Women in The Penelopiad Penelope Periboea- Penelope’s mother Iphthime- Penelope’s older sister Helen- Penelope’s cousin Eurycleia- Penelope’s maid; Odysseus’ wet nurse Anticleia- Odysseus’ mother Twelve maids- Penelope’s maids Melantho- one of the twelve maids
Voice as Power Penelope is given voice to –Tell her side of the story (explain her story, defend herself, critique other characters, confess) –To criticize/ “talk back to” Helen Penelope’s mother is given voice to say what she wants. (Advice to Penelope on p. 43) Helen gets to speak back against those who criticize her, including Penelope. The twelve maids tell their side of the story (explain the failings of their societal position as well as the failings of Odysseus and Penelope).
The Chorus Line and Feminism Similar to a Greek chorus, though a Greek chorus would have consisted of men. (*Women were not actors until about the eighteenth century.) The twelve maids often act or pretend to be other characters. This –Involves a play within a play –Involves these women playing both male and female roles (gender shifting)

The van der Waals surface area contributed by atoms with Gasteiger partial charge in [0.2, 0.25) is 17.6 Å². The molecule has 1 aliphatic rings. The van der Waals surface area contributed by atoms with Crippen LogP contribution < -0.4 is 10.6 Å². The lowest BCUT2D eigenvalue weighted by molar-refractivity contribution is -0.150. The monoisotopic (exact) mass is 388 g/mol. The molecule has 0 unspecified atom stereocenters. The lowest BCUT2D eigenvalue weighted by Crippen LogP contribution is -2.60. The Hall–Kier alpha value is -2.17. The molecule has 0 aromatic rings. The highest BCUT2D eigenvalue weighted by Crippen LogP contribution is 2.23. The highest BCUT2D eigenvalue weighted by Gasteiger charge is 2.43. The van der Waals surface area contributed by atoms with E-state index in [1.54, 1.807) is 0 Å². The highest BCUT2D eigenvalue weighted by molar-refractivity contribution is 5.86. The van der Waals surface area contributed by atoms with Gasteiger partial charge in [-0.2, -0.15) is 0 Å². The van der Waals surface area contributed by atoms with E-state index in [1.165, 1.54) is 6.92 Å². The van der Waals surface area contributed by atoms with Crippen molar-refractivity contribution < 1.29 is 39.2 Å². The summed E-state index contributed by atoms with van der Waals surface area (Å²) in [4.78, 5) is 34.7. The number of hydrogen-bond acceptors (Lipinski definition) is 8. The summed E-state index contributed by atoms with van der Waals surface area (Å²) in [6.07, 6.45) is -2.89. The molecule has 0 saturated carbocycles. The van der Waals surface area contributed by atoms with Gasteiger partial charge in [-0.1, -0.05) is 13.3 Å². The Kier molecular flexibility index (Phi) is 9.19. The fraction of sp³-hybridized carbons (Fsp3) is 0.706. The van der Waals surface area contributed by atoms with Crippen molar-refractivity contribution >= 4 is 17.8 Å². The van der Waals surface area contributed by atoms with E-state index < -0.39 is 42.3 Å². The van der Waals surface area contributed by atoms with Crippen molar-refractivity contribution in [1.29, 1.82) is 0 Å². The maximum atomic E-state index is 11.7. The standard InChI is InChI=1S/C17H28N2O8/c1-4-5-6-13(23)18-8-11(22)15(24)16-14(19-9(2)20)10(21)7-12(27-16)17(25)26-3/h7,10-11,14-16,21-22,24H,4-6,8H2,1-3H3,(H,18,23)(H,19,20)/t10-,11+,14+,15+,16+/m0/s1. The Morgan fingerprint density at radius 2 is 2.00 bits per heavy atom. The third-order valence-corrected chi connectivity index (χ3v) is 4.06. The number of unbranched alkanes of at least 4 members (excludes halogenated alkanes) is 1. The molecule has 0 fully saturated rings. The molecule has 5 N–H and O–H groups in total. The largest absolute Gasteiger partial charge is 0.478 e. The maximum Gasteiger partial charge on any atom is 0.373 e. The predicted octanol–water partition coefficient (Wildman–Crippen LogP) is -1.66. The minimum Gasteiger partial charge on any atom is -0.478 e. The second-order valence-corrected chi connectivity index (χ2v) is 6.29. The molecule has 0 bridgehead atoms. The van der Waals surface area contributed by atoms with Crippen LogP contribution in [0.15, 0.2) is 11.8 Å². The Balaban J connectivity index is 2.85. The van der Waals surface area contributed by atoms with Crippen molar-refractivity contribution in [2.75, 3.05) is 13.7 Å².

They are called a “chorus line,” and this speaks to a group of women performing a synchronized dance with music and/or song. (*Think Broadway…the Rockettes.)
Works Cited Atwood, Margaret. The Penelopiad. New York: Canongate, 2005 Print. Dictionary of Literary Terms & Literary Theory. Ed. by J.A. Chuddon. New York: Penguin, Print. The Norton Anthology of Theory and Criticism. Ed. by Vincent Leitch. New York: Norton, Print.